Pentagon is considering new plan to quickly deliver weapons to

Pentagon is considering new plan to quickly deliver weapons to Ukraine

The Biden administration is considering supplying Ukraine with much-needed arms and ammunition from the Pentagon's stockpile, even as the administration is running out of money to replace that ammunition, according to two U.S. officials and a senior lawmaker.

Such a move would be a short-term measure to tide over Ukraine's armed forces until Congress breaks a months-long impasse and approves a larger military aid package for the country, the officials said.

But in considering whether to reuse the Pentagon's stockpile, the administration is weighing both the political risks and questions about U.S. military readiness.

“I know that’s on the table,” Sen. Jack Reed, a Rhode Island Democrat and chairman of the Armed Services Committee, said in an interview. Mr. Reed, who recently returned from a trip to Ukraine, said he would support such a stopgap measure to allow “incremental uses to save time.”

The United States has provided around $44.2 billion in military aid to Ukraine since Russia launched its full-scale invasion two years ago.

About half of this amount was transferred under the so-called “President Drawdown Authority”. This allows the government to immediately transfer Pentagon stockpiles to Ukraine, rather than having to wait several months or years for defense contractors to produce weapons under new contracts. The last delivery was in December.

The government still has congressional authority to withdraw about $4 billion in weapons and ammunition. But in December, a separate fund that replenished U.S. munitions supplies to Ukraine was exhausted. Pentagon and White House officials have since said they are unwilling to risk the U.S. military's willingness to draw on Defense Department supplies without being able to replace them.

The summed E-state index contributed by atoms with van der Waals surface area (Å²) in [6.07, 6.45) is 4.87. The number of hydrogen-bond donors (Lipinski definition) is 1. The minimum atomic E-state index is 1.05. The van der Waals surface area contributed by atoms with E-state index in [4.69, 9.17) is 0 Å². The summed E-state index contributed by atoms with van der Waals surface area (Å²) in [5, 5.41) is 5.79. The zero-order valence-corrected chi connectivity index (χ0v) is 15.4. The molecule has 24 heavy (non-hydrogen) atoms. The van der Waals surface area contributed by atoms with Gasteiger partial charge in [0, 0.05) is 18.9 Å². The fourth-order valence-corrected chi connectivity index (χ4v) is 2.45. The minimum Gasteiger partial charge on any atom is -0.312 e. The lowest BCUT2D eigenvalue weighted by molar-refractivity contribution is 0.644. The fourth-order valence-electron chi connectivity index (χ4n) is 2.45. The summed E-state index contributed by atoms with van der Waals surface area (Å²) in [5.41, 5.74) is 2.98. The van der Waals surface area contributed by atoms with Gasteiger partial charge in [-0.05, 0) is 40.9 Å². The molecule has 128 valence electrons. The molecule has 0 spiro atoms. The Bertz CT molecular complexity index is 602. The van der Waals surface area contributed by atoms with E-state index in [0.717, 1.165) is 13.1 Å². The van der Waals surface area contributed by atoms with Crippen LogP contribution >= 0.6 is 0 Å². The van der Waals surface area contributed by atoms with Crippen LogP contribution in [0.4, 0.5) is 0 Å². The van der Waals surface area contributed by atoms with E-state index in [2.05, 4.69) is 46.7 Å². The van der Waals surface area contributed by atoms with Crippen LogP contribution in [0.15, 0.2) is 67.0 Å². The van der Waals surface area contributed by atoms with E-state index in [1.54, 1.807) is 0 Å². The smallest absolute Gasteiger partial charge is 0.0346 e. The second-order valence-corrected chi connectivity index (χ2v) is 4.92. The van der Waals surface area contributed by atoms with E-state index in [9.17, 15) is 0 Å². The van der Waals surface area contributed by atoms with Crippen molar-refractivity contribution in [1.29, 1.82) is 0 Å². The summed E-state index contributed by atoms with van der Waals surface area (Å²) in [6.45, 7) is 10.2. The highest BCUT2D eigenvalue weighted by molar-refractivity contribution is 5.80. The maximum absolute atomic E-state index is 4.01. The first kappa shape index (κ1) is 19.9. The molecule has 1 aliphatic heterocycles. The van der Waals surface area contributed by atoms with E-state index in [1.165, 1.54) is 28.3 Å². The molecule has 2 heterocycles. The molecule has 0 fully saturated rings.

This mindset is changing, particularly due to Ukraine's increasingly dire situation on the battlefield. Western officials and analysts say Ukrainian ground forces are running out of artillery, anti-aircraft weapons and other ammunition because they are manned and outgunned, and are perhaps in their most precarious situation since the early months of the war.

In mid-February, Ukraine withdrew from the eastern city of Avdiivka, the country's first major battlefield loss since the fall of Bakhmut last year. The Biden administration blamed the withdrawal on Congress's failure to provide additional money to support Kyiv's war effort.

The Senate passed an emergency aid bill that includes $60.1 billion for Ukraine. But the measure's fate is uncertain in the House, where Speaker Mike Johnson has indicated he has no intention of voting on it.

Some officials worry that reducing the Defense Department's stockpile would take pressure off Congress to take action on the longer-term aid package.

It would also expose the administration to criticism from Republican opponents of Ukraine aid that such a move without increasing Pentagon stockpiles would harm the United States at a time of hostilities in the Middle East and rising tensions with China.

At least for now, the government is not publicly discussing the drawdown option, which CNN previously reported. Instead, it is pushing the $60.1 billion aid bill.

“We are focused on urging the House of Representatives to pass the national security amendment as quickly as possible,” Adrienne Watson, a spokeswoman for the National Security Council, said in response to questions from The New York Times. “Ukraine needs the full resources of this package, and Speaker Johnson should vote on it where it would be passed overwhelmingly, as there is no other way to fully meet Ukraine’s needs.”

Military officials say they are ready to deliver artillery ammunition, interceptors and other weapons to Ukraine as soon as they get the green light.

“We're still meeting every day and still tracking everything we need to ship once it's approved,” Lt. Gen. Leonard J. Kosinski, the military's Joint Staff logistics director, said at a conference on Ukraine on Wednesday.